... قَالُوا لَا تَخَفْ...  

they said: "Fear not:
... خَصْمَانِ بَغَى بَعْضُنَا عَلَى بَعْضٍ...  

We are two disputants, one of whom has wronged the other:
... فَاحْكُم بَيْنَنَا بِالْحَقِّ...  

decide now between us with truth,
... وَلَا تُشْطِطْ وَاهْدِنَا إِلَى سَوَاء الصِّرَاطِ ﴿٢٢﴾

and treat us not with injustice, but guide us to the even Path.
إِنَّ هَذَا أَخِي لَهُ تِسْعٌ وَتِسْعُونَ نَعْجَةً وَلِيَ نَعْجَةٌ وَاحِدَةٌ...  

23. "This man is my brother;

he has nine and ninety ewes, and I have (but) one:
C4173. The brother who was most aggrieved said: "This my brother has a flock of ninety-nine sheep, and I have but one; yet he wants me to give up my one sheep to his keeping; and moreover he is not even fair-spoken. He talks like one meditating mischief, and he has not even the grace to ask as an equal, or one sharing in a business or an inheritance. What shall I do?"

... فَقَالَ أَكْفِلْنِيهَا وَعَزَّنِي فِي الْخِطَابِ ﴿٢٣﴾

Yet he says, 'Commit her to my care,' and is (moreover) harsh to me in speech."
قَالَ لَقَدْ ظَلَمَكَ بِسُؤَالِ نَعْجَتِكَ إِلَى نِعَاجِهِ...  

24. (David) said:

"He has undoubtedly wronged thee in demanding thy (single) ewe to be added to his (flock of) ewes:
C4174. The circumstances were mysterious; the accusation was novel; it was not clear why the unjust brother should also have come with the complainant, risking his life in climbing the wall to evade the guard, and he certainly said nothing.

David took them literally, and began to preach about the falsehood and the fraud of men, who should be content with what they have, but who always covet more. (R).

... وَإِنَّ كَثِيرًا مِّنْ الْخُلَطَاء لَيَبْغِي بَعْضُهُمْ عَلَى بَعْضٍ...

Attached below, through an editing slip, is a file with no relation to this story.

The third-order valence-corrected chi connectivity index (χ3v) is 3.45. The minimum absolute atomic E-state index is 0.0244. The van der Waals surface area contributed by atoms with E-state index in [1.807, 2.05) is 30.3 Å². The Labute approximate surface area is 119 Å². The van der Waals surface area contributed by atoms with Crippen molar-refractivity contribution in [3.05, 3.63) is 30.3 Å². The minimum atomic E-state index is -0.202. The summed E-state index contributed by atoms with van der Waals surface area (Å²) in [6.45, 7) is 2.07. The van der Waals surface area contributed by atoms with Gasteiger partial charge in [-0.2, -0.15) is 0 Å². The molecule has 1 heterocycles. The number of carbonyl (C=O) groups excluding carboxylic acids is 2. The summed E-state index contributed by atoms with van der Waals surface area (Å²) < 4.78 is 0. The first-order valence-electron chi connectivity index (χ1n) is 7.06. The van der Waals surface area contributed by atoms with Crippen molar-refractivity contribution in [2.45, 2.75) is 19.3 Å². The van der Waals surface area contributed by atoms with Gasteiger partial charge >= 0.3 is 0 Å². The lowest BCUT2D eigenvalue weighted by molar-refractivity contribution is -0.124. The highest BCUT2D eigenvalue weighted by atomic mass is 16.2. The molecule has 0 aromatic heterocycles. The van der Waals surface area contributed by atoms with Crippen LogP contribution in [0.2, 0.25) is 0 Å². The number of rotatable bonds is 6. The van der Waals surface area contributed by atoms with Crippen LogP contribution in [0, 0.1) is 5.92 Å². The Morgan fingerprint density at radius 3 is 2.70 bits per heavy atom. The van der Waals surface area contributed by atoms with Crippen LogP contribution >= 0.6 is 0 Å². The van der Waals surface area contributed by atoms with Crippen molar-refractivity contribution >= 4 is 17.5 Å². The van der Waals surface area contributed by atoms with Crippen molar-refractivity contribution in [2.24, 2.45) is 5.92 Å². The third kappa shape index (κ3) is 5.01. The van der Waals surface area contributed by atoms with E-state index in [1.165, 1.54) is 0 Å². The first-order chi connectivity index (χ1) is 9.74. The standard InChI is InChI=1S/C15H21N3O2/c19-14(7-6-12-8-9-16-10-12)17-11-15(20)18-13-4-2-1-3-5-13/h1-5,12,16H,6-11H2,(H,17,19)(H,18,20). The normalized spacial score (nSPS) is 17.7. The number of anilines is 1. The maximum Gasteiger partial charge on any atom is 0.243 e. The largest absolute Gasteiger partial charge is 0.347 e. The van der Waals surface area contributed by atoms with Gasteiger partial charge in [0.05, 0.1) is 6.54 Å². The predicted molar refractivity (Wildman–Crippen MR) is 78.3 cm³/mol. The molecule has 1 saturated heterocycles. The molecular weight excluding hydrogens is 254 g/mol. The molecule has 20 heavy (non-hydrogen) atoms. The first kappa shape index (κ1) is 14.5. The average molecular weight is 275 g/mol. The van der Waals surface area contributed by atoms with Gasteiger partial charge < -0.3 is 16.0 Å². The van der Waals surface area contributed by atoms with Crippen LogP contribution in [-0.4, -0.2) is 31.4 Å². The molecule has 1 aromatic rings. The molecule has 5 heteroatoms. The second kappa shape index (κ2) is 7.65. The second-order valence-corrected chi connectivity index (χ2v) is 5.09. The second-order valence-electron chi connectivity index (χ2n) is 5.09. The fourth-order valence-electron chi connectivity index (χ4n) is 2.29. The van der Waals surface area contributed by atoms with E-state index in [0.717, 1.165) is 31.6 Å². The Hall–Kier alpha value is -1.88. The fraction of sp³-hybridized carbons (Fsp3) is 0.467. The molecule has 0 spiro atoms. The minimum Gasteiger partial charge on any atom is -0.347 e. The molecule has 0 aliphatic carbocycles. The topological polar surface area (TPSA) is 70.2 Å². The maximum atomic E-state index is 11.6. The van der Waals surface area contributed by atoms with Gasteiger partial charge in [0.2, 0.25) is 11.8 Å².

truly many are the Partners (in business) who wrong each other:
C4175. Especially, said David, is it wrong for brothers or men in partnership to take advantage of each other; but how few are the men who are righteous?

He had in his mind his own devotion and justice. But lo and behold! the men disappeared as mysteriously as they had come.

It was then that David realized that the incident had been a trial or temptation-a test of his moral or spiritual fibre! Great though he was as a king, and just though he was as a judge, the moment that he thought of these things in self-pride, his merit vanished.
In himself he was as other men: it was Allah's grace that gave him wisdom and justice, and he should have been humble in the sight of Allah.
... إِلَّا الَّذِينَ آمَنُوا وَعَمِلُوا الصَّالِحَاتِ وَقَلِيلٌ مَّا هُمْ...  

not so do those who believe and work deeds of righteousness, and how few are they?"...
... وَظَنَّ دَاوُودُ أَنَّمَا فَتَنَّاهُ...  

And David gathered that We had tried him:
... فَاسْتَغْفَرَ رَبَّهُ ...

he asked forgiveness of his Lord,
C4176. Judged by ordinary standards, David had done no wrong; he was a good and just king.